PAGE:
When Anne Stevens became a VP at Ford in the nineties, she was the only woman at her level in the automotive industry. Paving the way for talents such as Mary Barra, chair and CEO of General Motors, she continues to be an advocate for equality and diversity in her role as an Independent NED at Aston Martin.

“From my vantage point, I see all industries struggling [with diversity],” Stevens says. “I think in auto, the glass ceiling has been broken a bit in the States with me and then with Barra. I think we’re a little bit behind in Europe although we’re working on it.”

Once considered a ‘man’s world’, motoring is slowly diversifying. Aston Martin has committed to creating a culture of inclusion and tackling key barriers facing women leaders – a subject in which Stevens is well versed.

A Woman’s World

When Stevens first obtained a leadership position, she reveals she felt pressured to emanate traditionally ‘male’ characteristics. “I followed two bullies into the position,” she says. “As the first woman, I was following some very aggressive, cigar-smoking, swearing men. At the launch meeting, I tried on this aggressive style, and it didn’t work. I quickly reverted to my style. I’m very assertive and set high standards, and that is no different than the men, I just do it in a different way.”

Liz Miles, Company Secretary & Director of Corporate Governance at Aston Martin, also battled with comparisons to male colleagues. “The struggle I’ve had through my career is that in a number of situations, I’ve not only been the only woman around the table, I’ve also been the quietest voice,” she says. “It took a lot of personal development to realise that if you believe in yourself as a woman – and as a quiet woman – you’ve got a lot of power because when you do speak up, people listen. People want to hear your perspective because you offer a slightly different slant to the conversation.”

Balancing Act

A prominent challenge facing high-flying women in the industry is flexibility and understanding around motherhood. “It’s something that I battle with every single day,” says Miles. “There’s the day-to-day guilt as a mother; the balance is so hard and there’s no there’s no easy solution other than having a great supporting network around you.”

“I have also hit barriers in my career development as a result of being a mother,” she adds, recalling a time she returned from maternity leave only to be labelled a “coaster” for swapping to a four-day-a-week contract. “There was an assumption made that I didn’t want to progress my career, which was frustrating.” As a result, she left the company.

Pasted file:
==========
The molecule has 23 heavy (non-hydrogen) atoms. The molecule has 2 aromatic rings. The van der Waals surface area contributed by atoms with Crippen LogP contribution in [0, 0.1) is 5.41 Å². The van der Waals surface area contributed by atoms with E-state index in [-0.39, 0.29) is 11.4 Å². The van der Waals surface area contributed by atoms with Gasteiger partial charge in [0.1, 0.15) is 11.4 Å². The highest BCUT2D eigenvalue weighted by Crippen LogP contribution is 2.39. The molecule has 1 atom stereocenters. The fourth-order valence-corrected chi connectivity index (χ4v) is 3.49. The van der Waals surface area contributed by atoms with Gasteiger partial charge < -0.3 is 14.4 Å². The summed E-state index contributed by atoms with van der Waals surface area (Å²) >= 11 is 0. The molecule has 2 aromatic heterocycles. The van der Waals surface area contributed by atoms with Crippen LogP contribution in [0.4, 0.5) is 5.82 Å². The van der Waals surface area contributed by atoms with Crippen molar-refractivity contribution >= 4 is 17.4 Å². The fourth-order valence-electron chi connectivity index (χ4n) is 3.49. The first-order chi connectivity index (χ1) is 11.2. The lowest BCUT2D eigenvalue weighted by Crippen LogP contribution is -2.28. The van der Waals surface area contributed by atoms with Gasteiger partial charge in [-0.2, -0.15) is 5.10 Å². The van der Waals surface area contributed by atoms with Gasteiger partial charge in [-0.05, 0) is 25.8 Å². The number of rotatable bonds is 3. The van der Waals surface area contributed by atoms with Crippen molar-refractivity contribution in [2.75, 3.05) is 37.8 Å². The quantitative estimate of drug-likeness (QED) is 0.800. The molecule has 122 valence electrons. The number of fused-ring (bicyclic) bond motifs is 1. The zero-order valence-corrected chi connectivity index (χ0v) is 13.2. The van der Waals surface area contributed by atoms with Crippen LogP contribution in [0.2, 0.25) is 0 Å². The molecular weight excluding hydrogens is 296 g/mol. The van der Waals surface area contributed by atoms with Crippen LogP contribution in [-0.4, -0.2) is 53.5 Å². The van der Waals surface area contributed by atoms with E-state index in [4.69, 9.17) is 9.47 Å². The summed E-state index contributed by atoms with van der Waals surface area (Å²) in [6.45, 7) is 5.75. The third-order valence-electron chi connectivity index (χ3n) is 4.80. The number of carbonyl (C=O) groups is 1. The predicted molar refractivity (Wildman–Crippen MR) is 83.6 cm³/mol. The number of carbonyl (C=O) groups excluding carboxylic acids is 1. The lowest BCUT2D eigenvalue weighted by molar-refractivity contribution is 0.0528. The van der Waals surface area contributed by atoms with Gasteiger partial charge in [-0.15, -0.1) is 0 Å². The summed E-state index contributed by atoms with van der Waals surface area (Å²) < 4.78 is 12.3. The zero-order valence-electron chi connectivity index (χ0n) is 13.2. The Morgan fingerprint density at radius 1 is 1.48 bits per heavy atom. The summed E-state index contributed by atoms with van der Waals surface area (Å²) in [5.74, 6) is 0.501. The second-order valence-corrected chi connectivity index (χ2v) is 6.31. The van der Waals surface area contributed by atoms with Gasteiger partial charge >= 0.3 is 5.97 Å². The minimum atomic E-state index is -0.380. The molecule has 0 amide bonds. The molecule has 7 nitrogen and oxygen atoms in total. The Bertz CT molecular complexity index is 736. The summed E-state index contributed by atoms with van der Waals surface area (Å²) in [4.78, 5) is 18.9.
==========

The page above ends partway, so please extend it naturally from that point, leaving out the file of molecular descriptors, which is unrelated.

This example demonstrates the importance of company culture when it comes to attracting and retaining the best employees. “Yes, we need to get female representation on the Executive Committee. Yes, we need more women at leadership level. But more important than that is having the right culture where we are going to encourage women to thrive,” Miles says.

“You have to think about what it is you’re offering,” adds Jean Tomlin, an Independent NED at Aston Martin, pressing importance of flexibility and adaptability. “The new generations are demanding an awful lot more and individuals are turning down jobs because you won’t let them work from home three days a week, so we do have to shift and move the boundaries.”

Moving The Needle

Having a supportive leadership team is a key factor in driving diversity and inclusion, Tomlin says. “Having worked with some fabulous men, which has often been the CEO, I’ve noticed that when the men have an open-minded attitude and make comments like, ‘I’m going to make sure that my board has at least 50/50 representation’, that has made a difference.”

Aston Martin’s CEO Amedeo Felisa and Chief People Officer Simon Smith are two such personalities. Both men have backed the company’s ’30 by 30’ promise, which looks set to be on track for its target – at the time of publishing, women representation sat at 17%. “We’re really starting to move the needle,” says Smith. “It is important to the company because we need the best talent we can get. It makes the decisions, the products and the customer experience all the better by having that diversity of thought.”

Looking beyond the current workforce, Miles says Aston Martin aims to support the creation of “the pipeline” by encouraging young women to get into the automotive world, particularly in traditionally ‘male’ areas of the business. “The legal team is 75% women but in areas like engineering, we don’t have that pool of people,” she says. “It’s about focusing on what how we can encourage that talent from a very early age, because if you don’t get them coming up through the organisation, or through industry, they’re not going to be able to step into the leadership positions.”